Thursday, December 8, 2005

Review of MRS Meeting in Boston week of Nov 29

First, I flew in and stayed a day to do my bit and flew out. As such, there is a lot of things happening at MRS and I am blogging just the day I was there and just the section dealing with SEIN.

The session was on Policy and Legal Approaches for Nanotechnology, took place on December 1, and was chaired by Melissa Hoffer from Wilmer Cutler Pickering Hall and Dore LLP (Boston).

First up was Jo Anne Shatkin from Cadmus and she gave a straightforward introduction to the general issues. She emphasized a life cycle approach. I spoke next one "Tale of 3 Algorithms" and efforts to design an algorithm for public communication of applied nanoscience given the current state of the nanocosm. Nora Savage from EPA presented the policy spin and was joined by a fellow at EPA who covered the voluntary program under TSCA. I just wish everyone would just deal with the new versus existing issue. This is the nexus of most of the regulatory issues. Next James Votaw from Wilmer Cutler discussed some issues that are associated with regulation.

Kevin Ausman from CBEN discussed the ICON toxicology database ( and Evan Michelson was eloquent and covered the Woodrow Wilson version ( which is very good and should be visited. He claimed this resource might be useful for a gap analysis in toxicology.

Next there was a panel. I pulled myself off this panel discussed since the focus was nearly entirely on specific regulatory formulas and databases.

The afternoon session began with the "Unsinkable" Sonia Miller from CTBA who covered some highlights from recent appraisals of the NNI. Fred Klaessig from Degussa made a presentation on rhetorical chemistry which was interesting (it highlights the role of science in public dialog), Ahson Wardak from UVA discussed highlights in public health regulation and performed a basic gap analysis in terms of regulation, Valdimir Murashov from NIOSH did a tremendous job reviewing OSHA and the new NIOSH initiative on best practices and discussed a dynamic peprspective in differentiating between nanoparticles and challenges in filtering, Barbara Beck from the Gradient Corp. discussed exposure scenarios and more iterative frameworks, and Melissa Hoffer covered workplace regulatory issues and the relationships between uncertainty and chilling effects in terms of commercialization.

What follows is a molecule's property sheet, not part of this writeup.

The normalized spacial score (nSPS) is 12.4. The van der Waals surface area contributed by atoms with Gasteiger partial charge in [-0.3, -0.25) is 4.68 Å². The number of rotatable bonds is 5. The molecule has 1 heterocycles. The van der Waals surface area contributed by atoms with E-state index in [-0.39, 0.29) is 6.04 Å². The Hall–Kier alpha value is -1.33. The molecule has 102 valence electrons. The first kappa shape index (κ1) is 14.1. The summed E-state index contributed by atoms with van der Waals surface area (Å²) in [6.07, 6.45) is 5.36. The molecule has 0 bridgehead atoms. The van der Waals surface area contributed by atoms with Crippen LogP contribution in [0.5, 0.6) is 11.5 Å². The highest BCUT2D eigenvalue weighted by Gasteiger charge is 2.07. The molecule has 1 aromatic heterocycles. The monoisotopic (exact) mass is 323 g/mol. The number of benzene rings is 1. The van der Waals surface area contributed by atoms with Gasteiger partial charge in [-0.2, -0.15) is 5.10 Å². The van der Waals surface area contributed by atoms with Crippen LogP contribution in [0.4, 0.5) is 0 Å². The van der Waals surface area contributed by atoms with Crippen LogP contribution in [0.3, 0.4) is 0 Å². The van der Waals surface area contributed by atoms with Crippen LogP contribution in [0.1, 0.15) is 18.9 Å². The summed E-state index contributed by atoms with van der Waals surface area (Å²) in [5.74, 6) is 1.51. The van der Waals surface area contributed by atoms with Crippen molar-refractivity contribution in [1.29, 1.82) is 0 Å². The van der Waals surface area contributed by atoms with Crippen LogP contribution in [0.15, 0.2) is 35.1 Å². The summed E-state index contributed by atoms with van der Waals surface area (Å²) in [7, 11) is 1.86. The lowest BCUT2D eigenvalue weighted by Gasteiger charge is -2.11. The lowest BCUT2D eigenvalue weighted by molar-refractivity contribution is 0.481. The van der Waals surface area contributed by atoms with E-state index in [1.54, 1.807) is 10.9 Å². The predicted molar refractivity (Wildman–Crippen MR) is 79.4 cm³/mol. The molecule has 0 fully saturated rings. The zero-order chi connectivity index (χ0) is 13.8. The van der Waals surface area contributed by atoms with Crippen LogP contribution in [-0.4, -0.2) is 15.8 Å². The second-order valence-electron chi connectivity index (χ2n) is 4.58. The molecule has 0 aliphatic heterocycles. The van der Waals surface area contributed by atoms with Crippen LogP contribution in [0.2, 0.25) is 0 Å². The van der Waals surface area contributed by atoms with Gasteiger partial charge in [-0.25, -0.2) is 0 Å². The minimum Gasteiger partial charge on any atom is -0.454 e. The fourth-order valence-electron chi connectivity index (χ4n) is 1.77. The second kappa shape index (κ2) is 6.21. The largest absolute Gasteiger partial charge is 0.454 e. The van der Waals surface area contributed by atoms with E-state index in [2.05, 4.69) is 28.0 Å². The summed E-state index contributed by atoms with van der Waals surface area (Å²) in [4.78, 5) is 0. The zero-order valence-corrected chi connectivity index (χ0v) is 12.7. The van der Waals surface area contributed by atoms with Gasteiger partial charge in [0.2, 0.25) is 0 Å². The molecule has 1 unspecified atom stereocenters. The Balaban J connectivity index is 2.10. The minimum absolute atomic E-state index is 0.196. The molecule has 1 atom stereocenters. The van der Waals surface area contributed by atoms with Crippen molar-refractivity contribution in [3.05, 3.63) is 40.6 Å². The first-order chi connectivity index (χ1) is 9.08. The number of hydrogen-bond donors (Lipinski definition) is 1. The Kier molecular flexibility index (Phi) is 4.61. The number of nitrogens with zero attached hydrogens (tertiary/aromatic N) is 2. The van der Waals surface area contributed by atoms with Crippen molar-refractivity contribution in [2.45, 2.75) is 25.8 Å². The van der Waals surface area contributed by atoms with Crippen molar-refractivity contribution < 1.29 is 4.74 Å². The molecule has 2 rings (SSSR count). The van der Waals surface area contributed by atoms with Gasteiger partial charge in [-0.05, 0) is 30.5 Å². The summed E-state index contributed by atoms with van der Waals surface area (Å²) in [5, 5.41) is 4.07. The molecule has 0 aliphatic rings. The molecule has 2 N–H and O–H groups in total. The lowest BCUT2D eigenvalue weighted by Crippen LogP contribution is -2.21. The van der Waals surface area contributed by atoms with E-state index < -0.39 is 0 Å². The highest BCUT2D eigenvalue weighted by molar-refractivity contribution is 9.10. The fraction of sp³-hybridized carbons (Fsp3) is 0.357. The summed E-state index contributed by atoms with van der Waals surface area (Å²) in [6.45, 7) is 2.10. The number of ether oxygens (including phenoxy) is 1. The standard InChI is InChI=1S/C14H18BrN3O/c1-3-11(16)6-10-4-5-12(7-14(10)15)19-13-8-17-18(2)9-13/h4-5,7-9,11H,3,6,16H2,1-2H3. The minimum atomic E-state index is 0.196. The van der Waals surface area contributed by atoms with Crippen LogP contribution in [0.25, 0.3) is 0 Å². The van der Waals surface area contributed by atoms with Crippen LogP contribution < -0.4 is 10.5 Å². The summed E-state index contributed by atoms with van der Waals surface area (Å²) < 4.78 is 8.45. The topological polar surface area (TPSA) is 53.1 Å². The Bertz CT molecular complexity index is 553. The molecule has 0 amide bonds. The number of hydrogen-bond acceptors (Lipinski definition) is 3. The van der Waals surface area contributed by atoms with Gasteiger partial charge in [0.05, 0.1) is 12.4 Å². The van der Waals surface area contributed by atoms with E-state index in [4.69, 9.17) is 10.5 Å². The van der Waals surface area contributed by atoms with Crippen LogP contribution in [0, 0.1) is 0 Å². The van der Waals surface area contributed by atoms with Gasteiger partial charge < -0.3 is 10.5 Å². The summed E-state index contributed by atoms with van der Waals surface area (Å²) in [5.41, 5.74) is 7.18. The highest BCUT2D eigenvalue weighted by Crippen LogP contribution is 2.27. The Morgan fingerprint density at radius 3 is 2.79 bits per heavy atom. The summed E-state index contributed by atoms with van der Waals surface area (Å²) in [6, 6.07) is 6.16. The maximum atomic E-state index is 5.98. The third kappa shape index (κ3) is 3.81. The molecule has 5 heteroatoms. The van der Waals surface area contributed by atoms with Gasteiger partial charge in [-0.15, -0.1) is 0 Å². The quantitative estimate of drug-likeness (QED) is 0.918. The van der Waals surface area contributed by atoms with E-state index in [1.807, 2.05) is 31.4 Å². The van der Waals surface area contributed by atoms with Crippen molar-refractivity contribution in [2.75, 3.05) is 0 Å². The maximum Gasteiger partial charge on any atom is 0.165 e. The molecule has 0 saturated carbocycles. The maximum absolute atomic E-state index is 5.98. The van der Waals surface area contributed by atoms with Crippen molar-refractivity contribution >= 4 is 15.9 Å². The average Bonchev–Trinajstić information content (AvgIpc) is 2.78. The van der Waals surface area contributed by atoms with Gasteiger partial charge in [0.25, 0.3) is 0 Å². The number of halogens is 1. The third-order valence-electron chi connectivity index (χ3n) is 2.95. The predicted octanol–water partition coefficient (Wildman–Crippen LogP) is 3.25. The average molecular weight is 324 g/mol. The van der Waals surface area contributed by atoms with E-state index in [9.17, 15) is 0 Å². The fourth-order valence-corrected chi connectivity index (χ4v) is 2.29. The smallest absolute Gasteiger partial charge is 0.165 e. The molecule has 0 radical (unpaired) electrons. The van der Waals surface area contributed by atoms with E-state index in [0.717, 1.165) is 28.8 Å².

I joined the next panel. We discussed a variety of issues. We also were asked by one of the promoters of the event why we thought it was so poorly attended by the material scientists. Truth be told, we have a long trek ahead of us because there remains some sense that scientists and technologists have enough to do and policy issues are not their concern. This is much too big an issue to cover here.

My overall impression was these sessions needed to happen because the transition to a world where science and technology policy is a public sphere concern will take time and it needs to be built. That is a slow and sometimes tedious process.

I was fairly outspoken (how about that!) that only a small percentage of the American public are actually concerned about science and technology policy and the studies that ask for opinions about science generate interest that is only artificial. I remain convinced (and one day I will try to get someone to fund research in this) that we need to understand the unique demographic of the small percentage who are concerned. We need to separate their grounds of interest from those articulated by NGOs and other interests groups since their self-sustaining interests color their objectivity. Once we know our audience, we can fashion an outreach and public education strategy that really makes sense. Right now, our shotgun approach is doomed to limited success or outright failure. Many of these concerns will be part of my new research project that hopefully will culminate in another book-length deliverable.

DISCLAIMER - I am serving on the steering committee from ICON (International Council on Nanotechnology) and am working on their communication program. To date, I do not think it has not affected my objectivity but you can decide that.

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